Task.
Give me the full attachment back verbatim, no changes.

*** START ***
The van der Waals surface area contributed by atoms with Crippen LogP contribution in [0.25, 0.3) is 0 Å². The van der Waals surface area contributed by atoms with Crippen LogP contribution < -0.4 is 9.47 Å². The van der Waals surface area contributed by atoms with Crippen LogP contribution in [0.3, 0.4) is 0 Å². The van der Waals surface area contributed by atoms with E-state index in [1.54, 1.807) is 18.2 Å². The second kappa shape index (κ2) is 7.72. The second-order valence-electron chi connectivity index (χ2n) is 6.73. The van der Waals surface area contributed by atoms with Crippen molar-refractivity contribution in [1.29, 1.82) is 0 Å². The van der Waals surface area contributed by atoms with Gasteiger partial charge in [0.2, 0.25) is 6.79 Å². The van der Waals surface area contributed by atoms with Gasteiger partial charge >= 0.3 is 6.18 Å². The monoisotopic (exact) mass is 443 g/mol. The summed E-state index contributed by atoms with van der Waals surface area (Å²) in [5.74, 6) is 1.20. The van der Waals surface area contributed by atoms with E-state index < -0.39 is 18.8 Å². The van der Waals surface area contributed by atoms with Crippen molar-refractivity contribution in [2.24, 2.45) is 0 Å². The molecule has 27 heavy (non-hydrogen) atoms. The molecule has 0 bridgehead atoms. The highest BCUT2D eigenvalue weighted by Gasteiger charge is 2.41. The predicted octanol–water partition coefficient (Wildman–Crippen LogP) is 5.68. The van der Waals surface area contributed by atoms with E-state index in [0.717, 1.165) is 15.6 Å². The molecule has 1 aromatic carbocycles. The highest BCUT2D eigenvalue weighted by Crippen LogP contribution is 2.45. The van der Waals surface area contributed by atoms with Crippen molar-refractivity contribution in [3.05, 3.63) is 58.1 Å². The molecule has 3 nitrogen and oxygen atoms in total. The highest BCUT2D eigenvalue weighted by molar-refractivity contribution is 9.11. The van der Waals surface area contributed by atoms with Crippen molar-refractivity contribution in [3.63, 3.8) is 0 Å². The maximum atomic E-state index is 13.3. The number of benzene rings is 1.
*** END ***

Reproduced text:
The van der Waals surface area contributed by atoms with Crippen LogP contribution in [0.25, 0.3) is 0 Å². The van der Waals surface area contributed by atoms with Crippen LogP contribution < -0.4 is 9.47 Å². The van der Waals surface area contributed by atoms with Crippen LogP contribution in [0.3, 0.4) is 0 Å². The van der Waals surface area contributed by atoms with E-state index in [1.54, 1.807) is 18.2 Å². The second kappa shape index (κ2) is 7.72. The second-order valence-electron chi connectivity index (χ2n) is 6.73. The van der Waals surface area contributed by atoms with Crippen molar-refractivity contribution in [1.29, 1.82) is 0 Å². The van der Waals surface area contributed by atoms with Gasteiger partial charge in [0.2, 0.25) is 6.79 Å². The van der Waals surface area contributed by atoms with Gasteiger partial charge >= 0.3 is 6.18 Å². The monoisotopic (exact) mass is 443 g/mol. The summed E-state index contributed by atoms with van der Waals surface area (Å²) in [5.74, 6) is 1.20. The van der Waals surface area contributed by atoms with E-state index < -0.39 is 18.8 Å². The van der Waals surface area contributed by atoms with Crippen molar-refractivity contribution in [2.24, 2.45) is 0 Å². The molecule has 27 heavy (non-hydrogen) atoms. The molecule has 0 bridgehead atoms. The highest BCUT2D eigenvalue weighted by Gasteiger charge is 2.41. The predicted octanol–water partition coefficient (Wildman–Crippen LogP) is 5.68. The van der Waals surface area contributed by atoms with E-state index in [0.717, 1.165) is 15.6 Å². The molecule has 1 aromatic carbocycles. The highest BCUT2D eigenvalue weighted by Crippen LogP contribution is 2.45. The van der Waals surface area contributed by atoms with Crippen molar-refractivity contribution in [3.05, 3.63) is 58.1 Å². The molecule has 3 nitrogen and oxygen atoms in total. The highest BCUT2D eigenvalue weighted by molar-refractivity contribution is 9.11. The van der Waals surface area contributed by atoms with Crippen molar-refractivity contribution in [3.63, 3.8) is 0 Å². The maximum atomic E-state index is 13.3. The number of benzene rings is 1.